Sen. Elizabeth Warren (D-MA) is proposing a new tax on corporate profits above $100 million.
The presidential candidate says her “Real Corporate Profits Tax” would prevent corporate giants like Amazon from exploiting tax laws to avoid paying federal taxes. “Because of relentless lobbying, our corporate income tax rules are filled with so many loopholes and exemptions and deductions that even companies that tell shareholders they have made more than a billion dollars in profits can end up paying no corporate income taxes,” she wrote in a post on Medium Thursday.
Her plan, the latest in a string of policy proposals, would apply an additional 7% surtax to global profits companies report to their investors rather than those they file with the IRS. It would affect the 1,200 or so most profitable companies in the country and raise more than $1 trillion in revenue over 10 years, Warren says, citing estimates from economists Emmanuel Saez and Gabriel Zucman of the University of California, Berkeley. “It will make our biggest and most profitable corporations pay more and ensure that none of them can ever make billions and pay zero taxes again,” she wrote.
The senator argues that companies seek to minimize the profits they report to the IRS, but they want to maximize the profits they report to shareholders in order to boost their stock prices (and the executive compensation that’s tied to those prices). “Companies will be hesitant to under-report their profits to investors — which means they won’t be able to game the tax system as much as they can now,” she said.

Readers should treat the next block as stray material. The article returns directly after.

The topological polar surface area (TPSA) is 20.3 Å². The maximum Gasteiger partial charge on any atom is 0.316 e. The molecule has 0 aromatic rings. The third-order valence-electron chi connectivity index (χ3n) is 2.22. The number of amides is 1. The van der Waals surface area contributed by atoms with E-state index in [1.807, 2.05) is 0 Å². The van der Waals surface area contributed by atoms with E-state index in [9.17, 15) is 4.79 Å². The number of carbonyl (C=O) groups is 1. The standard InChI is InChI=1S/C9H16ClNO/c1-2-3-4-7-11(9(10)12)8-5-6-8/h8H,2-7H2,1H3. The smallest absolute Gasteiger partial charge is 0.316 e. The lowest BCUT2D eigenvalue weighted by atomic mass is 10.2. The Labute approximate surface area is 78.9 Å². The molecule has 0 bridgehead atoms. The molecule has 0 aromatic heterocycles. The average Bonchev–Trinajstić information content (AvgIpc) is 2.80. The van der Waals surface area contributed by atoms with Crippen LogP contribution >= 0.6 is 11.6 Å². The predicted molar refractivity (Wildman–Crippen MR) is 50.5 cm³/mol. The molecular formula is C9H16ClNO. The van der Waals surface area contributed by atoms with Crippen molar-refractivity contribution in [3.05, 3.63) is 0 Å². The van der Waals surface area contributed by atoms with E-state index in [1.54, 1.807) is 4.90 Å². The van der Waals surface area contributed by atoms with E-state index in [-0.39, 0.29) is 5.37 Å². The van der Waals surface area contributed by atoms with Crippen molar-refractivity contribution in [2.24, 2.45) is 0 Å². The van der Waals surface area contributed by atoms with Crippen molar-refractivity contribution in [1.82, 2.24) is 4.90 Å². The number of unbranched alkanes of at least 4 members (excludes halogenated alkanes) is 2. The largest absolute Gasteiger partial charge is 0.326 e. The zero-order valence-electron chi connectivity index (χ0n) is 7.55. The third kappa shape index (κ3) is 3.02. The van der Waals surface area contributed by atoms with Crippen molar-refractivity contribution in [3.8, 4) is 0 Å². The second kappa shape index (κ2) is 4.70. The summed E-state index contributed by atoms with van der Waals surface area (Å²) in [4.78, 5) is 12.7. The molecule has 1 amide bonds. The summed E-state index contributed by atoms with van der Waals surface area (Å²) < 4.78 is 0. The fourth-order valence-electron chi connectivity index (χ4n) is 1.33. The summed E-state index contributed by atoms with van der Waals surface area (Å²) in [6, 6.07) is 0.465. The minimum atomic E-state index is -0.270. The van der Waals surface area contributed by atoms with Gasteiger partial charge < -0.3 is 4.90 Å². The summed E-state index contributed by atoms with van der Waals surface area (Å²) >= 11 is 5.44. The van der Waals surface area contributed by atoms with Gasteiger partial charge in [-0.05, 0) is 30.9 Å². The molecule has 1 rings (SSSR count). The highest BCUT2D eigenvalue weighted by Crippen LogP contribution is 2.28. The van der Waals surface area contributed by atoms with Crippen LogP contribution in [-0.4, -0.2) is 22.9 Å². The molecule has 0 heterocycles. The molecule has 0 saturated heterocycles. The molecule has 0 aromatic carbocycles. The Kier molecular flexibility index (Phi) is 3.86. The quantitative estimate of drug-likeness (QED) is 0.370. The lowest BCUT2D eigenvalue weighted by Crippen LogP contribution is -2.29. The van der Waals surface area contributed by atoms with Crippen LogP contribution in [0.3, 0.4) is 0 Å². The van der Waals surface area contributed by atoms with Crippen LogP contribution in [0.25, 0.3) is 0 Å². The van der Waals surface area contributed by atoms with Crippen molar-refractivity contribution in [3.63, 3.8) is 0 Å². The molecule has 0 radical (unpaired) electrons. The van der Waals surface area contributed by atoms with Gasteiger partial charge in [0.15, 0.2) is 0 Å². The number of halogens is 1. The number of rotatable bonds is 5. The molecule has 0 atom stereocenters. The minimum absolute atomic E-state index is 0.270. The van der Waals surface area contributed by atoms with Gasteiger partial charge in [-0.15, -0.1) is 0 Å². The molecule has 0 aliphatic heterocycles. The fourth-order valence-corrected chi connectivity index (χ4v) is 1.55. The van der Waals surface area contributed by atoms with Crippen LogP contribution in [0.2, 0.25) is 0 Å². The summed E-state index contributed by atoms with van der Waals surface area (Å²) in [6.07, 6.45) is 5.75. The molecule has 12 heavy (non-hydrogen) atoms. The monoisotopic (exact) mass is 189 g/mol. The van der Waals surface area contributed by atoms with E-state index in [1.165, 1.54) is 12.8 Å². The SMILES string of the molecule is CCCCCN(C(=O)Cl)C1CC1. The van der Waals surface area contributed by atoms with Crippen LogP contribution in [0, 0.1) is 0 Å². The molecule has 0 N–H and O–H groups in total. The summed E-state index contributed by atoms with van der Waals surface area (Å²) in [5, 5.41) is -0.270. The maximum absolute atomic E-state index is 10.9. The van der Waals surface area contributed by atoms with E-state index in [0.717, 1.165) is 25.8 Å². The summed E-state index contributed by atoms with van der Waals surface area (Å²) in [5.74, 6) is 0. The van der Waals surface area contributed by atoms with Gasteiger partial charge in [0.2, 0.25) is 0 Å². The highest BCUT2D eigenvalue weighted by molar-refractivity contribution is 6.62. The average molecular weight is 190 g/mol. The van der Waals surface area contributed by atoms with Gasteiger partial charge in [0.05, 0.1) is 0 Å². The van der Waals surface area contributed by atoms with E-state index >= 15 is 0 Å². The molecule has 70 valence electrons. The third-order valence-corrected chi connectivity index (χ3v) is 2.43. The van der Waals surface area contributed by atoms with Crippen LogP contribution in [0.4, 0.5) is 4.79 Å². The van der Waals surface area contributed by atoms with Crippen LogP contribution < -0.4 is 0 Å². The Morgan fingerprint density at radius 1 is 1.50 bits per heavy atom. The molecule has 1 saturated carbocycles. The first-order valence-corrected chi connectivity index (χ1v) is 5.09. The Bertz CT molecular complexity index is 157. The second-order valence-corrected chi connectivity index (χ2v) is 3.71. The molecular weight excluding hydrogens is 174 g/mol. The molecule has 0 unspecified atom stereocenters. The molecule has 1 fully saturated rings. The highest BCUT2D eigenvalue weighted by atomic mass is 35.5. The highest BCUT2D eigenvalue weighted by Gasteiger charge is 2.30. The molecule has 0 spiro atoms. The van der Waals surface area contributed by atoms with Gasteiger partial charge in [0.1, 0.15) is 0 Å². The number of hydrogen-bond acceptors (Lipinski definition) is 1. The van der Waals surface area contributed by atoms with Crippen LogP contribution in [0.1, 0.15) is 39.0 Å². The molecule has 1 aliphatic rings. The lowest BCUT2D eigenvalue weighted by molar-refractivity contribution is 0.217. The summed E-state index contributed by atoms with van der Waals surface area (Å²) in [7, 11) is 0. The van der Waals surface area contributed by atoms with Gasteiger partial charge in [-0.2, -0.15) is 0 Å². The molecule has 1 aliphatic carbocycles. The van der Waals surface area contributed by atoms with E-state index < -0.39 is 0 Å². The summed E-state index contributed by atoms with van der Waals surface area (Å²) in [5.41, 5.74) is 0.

Warren cites the examples of Amazon and Occidental Petroleum, which reported profits of more than $10 billion and $4.1 billion, respectively, in 2018 but paid no federal corporate income taxes. Under her proposal, Amazon would have paid $698 million and Occidental would have paid $380 million, she said.
An Amazon spokesperson provided a statement in response: “Amazon pays all the taxes we are required to pay in the U.S. and every country where we operate, including paying $2.6 billion in corporate tax and reporting $3.4 billion in tax expense over the last three years.”
Why it matters: Warren’s plan is “essentially undoing the $1 trillion in business tax cuts that Trump signed into law, but with the impact concentrated on a smallish number of very profitable companies,” Vox’s Matthew Yglesias says. Federal corporate tax receipts fell by $92 billion in fiscal 2018, a 31% drop, after the GOP tax law cut the corporate income tax rate from 35% to 21%.
Warren’s proposal has no chance of being enacted before the 2020 elections. But, as with Warren’s proposed wealth tax, it allows her to contrast her agenda with the tax cuts passed by Republicans in 2017 — and it will add to the perception that she’s leading the Democratic field in setting an economic policy agenda for 2020.
This article has been updated to add a response from Amazon.